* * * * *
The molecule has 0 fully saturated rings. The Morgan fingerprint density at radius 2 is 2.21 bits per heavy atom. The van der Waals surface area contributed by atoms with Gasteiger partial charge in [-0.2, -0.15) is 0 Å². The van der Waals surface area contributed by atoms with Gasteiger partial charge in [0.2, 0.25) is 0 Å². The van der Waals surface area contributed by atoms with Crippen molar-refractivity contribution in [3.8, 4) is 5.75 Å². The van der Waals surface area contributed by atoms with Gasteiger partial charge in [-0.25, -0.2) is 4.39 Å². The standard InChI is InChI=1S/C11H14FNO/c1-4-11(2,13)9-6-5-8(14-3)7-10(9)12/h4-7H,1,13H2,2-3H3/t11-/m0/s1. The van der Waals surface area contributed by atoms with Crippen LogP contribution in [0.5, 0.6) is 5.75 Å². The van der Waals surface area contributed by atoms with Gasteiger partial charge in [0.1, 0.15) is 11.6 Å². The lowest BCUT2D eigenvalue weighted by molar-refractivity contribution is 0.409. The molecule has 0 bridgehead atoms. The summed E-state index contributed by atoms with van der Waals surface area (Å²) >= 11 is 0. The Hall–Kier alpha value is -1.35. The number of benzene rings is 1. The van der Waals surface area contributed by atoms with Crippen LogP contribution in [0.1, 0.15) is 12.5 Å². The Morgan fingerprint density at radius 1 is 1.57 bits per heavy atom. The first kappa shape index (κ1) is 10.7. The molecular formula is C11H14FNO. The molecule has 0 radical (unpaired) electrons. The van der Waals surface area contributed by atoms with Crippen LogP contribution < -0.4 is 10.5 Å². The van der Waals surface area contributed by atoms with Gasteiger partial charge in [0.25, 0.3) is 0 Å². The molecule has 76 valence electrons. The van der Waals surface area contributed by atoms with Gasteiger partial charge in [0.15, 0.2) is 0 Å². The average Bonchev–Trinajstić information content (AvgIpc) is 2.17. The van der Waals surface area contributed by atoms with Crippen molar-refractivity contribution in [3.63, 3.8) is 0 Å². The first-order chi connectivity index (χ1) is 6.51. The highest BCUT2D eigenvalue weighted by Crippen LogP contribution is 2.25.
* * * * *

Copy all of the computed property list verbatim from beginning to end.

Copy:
The molecule has 0 fully saturated rings. The Morgan fingerprint density at radius 2 is 2.21 bits per heavy atom. The van der Waals surface area contributed by atoms with Gasteiger partial charge in [-0.2, -0.15) is 0 Å². The van der Waals surface area contributed by atoms with Gasteiger partial charge in [0.2, 0.25) is 0 Å². The van der Waals surface area contributed by atoms with Crippen molar-refractivity contribution in [3.8, 4) is 5.75 Å². The van der Waals surface area contributed by atoms with Gasteiger partial charge in [-0.25, -0.2) is 4.39 Å². The standard InChI is InChI=1S/C11H14FNO/c1-4-11(2,13)9-6-5-8(14-3)7-10(9)12/h4-7H,1,13H2,2-3H3/t11-/m0/s1. The van der Waals surface area contributed by atoms with Crippen LogP contribution in [0.5, 0.6) is 5.75 Å². The van der Waals surface area contributed by atoms with Gasteiger partial charge in [0.1, 0.15) is 11.6 Å². The lowest BCUT2D eigenvalue weighted by molar-refractivity contribution is 0.409. The molecule has 0 bridgehead atoms. The summed E-state index contributed by atoms with van der Waals surface area (Å²) >= 11 is 0. The Hall–Kier alpha value is -1.35. The number of benzene rings is 1. The van der Waals surface area contributed by atoms with Crippen LogP contribution in [0.1, 0.15) is 12.5 Å². The Morgan fingerprint density at radius 1 is 1.57 bits per heavy atom. The first kappa shape index (κ1) is 10.7. The molecular formula is C11H14FNO. The molecule has 0 radical (unpaired) electrons. The van der Waals surface area contributed by atoms with Crippen LogP contribution < -0.4 is 10.5 Å². The van der Waals surface area contributed by atoms with Gasteiger partial charge in [0.25, 0.3) is 0 Å². The molecule has 76 valence electrons. The van der Waals surface area contributed by atoms with Gasteiger partial charge in [0.15, 0.2) is 0 Å². The average Bonchev–Trinajstić information content (AvgIpc) is 2.17. The van der Waals surface area contributed by atoms with Crippen molar-refractivity contribution in [3.63, 3.8) is 0 Å². The first-order chi connectivity index (χ1) is 6.51. The highest BCUT2D eigenvalue weighted by Crippen LogP contribution is 2.25.